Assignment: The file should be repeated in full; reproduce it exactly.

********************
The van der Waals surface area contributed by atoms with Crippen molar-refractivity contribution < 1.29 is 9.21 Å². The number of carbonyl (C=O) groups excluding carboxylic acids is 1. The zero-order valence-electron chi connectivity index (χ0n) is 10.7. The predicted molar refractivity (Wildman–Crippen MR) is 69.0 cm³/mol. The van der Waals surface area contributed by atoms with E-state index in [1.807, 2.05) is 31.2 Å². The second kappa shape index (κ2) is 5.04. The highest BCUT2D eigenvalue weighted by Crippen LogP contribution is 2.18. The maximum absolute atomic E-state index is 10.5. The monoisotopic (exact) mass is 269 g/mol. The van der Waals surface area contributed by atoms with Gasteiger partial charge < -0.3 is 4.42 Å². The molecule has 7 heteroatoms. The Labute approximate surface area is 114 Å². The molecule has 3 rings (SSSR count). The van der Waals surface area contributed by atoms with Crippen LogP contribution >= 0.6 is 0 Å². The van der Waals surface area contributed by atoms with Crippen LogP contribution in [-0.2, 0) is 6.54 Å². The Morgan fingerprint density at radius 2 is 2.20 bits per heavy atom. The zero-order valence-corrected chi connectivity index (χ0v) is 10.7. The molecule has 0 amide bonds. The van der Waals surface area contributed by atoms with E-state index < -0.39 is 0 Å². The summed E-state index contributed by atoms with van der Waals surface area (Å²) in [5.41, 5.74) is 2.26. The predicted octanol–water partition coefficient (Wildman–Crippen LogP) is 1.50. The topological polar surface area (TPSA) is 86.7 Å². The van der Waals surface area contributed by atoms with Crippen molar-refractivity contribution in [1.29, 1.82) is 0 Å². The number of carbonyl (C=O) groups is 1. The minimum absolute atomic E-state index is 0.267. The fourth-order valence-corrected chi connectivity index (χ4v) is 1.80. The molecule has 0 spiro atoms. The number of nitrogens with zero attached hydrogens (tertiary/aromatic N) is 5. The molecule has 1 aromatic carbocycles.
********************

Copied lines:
The van der Waals surface area contributed by atoms with Crippen molar-refractivity contribution < 1.29 is 9.21 Å². The number of carbonyl (C=O) groups excluding carboxylic acids is 1. The zero-order valence-electron chi connectivity index (χ0n) is 10.7. The predicted molar refractivity (Wildman–Crippen MR) is 69.0 cm³/mol. The van der Waals surface area contributed by atoms with E-state index in [1.807, 2.05) is 31.2 Å². The second kappa shape index (κ2) is 5.04. The highest BCUT2D eigenvalue weighted by Crippen LogP contribution is 2.18. The maximum absolute atomic E-state index is 10.5. The monoisotopic (exact) mass is 269 g/mol. The van der Waals surface area contributed by atoms with Gasteiger partial charge < -0.3 is 4.42 Å². The molecule has 7 heteroatoms. The Labute approximate surface area is 114 Å². The molecule has 3 rings (SSSR count). The van der Waals surface area contributed by atoms with Crippen LogP contribution >= 0.6 is 0 Å². The van der Waals surface area contributed by atoms with Crippen LogP contribution in [-0.2, 0) is 6.54 Å². The Morgan fingerprint density at radius 2 is 2.20 bits per heavy atom. The zero-order valence-corrected chi connectivity index (χ0v) is 10.7. The molecule has 0 amide bonds. The van der Waals surface area contributed by atoms with E-state index < -0.39 is 0 Å². The summed E-state index contributed by atoms with van der Waals surface area (Å²) in [5.41, 5.74) is 2.26. The predicted octanol–water partition coefficient (Wildman–Crippen LogP) is 1.50. The topological polar surface area (TPSA) is 86.7 Å². The van der Waals surface area contributed by atoms with Crippen molar-refractivity contribution in [1.29, 1.82) is 0 Å². The number of carbonyl (C=O) groups is 1. The minimum absolute atomic E-state index is 0.267. The fourth-order valence-corrected chi connectivity index (χ4v) is 1.80. The molecule has 0 spiro atoms. The number of nitrogens with zero attached hydrogens (tertiary/aromatic N) is 5. The molecule has 1 aromatic carbocycles.